Help Find Genghis Khan’s Tomb From the Comfort of Your Home

Internet Places

Photograph by Erik Jepsen. Albert Lin stands in front of the UCSD HYPERspace wall.

From time to time, people in charge of large internet-based projects request the help of the general public to assist in their work. Think SETI@home and Galaxy Zoo. Currently, there is another project with which you can help, supported by National Geographic Digital Media. It is called “Field Expedition: Mongolia — Valley of the Khans Project.” This project is a huge archaeological survey of parts of Mongolia, looking for the tomb of Genghis Khan and other Mongolian cultural heritage sites. Wired’s own Gadget Lab wrote about this project last year.

Satellite imagery made available by GeoEye Foundation. Satellite image of Mongolia showing a possible site of archaeological interest.

Genghis Khan‘s tomb has never been found because of some fascinating historical factors which you can read about on the project’s website. By combining the use of high tech tools and crowdsourcing, their small team of explorers, led by Albert Lin, turns into a team of thousands working together to identify possible tomb locations. This is done by having the general public studying satellite images and identifying the features we see. There’s no way the small team would have enough time to search the entire area themselves, so our help is invaluable. It’s amazing how helpful we can be without being experts on satellite imagery. It’s very easy to spot rivers and roads, and pretty intuitive to spot modern structures, such as yurts, and signs of ancient or buried structures, such as burial mounds or odd land patterns. Then, combining this information with real-time data and maps, the expedition gets a clearer picture of the different areas of Mongolia.

One reason why the explorer team is using satellite imagery techniques is to minimize the amount of digging that is done, which preserves Mongolia’s land and protects the cultural history. By studying the land from above, one can see subtle differences in terrain, perhaps areas that have settled in unusual ways. As possible heritage sites are located, people on the ground can investigate further. Explorer Albert Lin and his team will be investigating the tagged items, without digging any holes. Top Mongolian scholars are also participating in the process.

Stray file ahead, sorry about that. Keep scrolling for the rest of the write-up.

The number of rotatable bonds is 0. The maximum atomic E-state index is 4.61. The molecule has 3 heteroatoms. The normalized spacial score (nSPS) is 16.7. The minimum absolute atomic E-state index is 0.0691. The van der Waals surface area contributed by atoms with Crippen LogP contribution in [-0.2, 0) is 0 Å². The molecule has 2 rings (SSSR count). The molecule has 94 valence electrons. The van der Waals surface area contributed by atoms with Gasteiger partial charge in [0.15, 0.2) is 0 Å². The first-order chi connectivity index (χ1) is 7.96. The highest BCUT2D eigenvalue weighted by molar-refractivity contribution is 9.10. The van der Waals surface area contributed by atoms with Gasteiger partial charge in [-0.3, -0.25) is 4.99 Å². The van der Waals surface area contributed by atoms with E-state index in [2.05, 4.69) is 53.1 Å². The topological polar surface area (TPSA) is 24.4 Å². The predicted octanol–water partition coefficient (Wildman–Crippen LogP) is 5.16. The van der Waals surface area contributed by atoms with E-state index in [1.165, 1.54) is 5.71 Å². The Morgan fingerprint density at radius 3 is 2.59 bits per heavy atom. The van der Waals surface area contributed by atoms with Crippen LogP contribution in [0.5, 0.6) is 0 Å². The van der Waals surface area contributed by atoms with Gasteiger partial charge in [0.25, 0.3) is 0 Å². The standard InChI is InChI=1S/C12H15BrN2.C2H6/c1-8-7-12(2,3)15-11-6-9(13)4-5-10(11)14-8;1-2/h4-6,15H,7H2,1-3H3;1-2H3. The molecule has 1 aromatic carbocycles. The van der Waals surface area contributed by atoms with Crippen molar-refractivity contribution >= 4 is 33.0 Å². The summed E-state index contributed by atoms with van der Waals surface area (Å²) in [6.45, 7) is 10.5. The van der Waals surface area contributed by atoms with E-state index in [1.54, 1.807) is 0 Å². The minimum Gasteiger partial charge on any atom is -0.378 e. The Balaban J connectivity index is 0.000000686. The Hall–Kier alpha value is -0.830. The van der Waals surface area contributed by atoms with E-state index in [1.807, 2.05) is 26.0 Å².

Perhaps this noninvasive way of performing archaeology is the new way of things. The use of technology such as satellite imagery, other tools and the help of the general internet public could be applied to similar projects in the future. Some of the other new technologies used in this project include unmanned aerial vehicles, three dimensional virtual reality and ground penetrating radar.

Photograph courtesy Mike Hennig. Team members in Mongolia.

To join in on this adventure-from-home, visit the website for Field Expedition: Mongolia — Valley of the Khans Project. There are still more than two weeks left in this important historical expedition, so label a few satellite photos in your spare time. You can do a test marking on the site, but if you want your marks to count, you need to register and be logged in. Registration is easy, though: they just ask for a user name, email address and password. As you begin marking images, you’re in a training phase. I think they want to make sure your marking the images correctly, so the first several serve as a tutorial. As you mark more images in the training, you are told what you did right and what you missed. You’re only looking for roads, rivers, modern structures and ancient structures, and anything else that is interesting but you can’t identify can be marked as “other.”

Once you’re done with training, you reach the Novice 1 rank. The site then shares with you what other people have identified in the photos. It will also tell you if you’re the first to view an image. The more images you mark, the higher your rank. I’m guessing that if enough people think that a site has some significance and is worth checking out, especially if many people of high rank identified the same spot, it will be a good spot for the explorers to check out on the ground. Not every image has something to mark, however, and sometimes it can take a while for an image to display. So it is a great activity to do while doing something else.

Whether you participate in this project as a fun exercise, use it to teach your kids about satellite photos and what the Earth looks like from above or to assist the explorer team in their hunt for the tomb of Genghis Khan, it’s a fascinating way to spend some time over the next couple of weeks. The team will be in the field for most of July, so mark those images soon! Be careful, though: this activity is highly addictive. You may find that you end up spending much more time on this project than you had planned. Give it a try!

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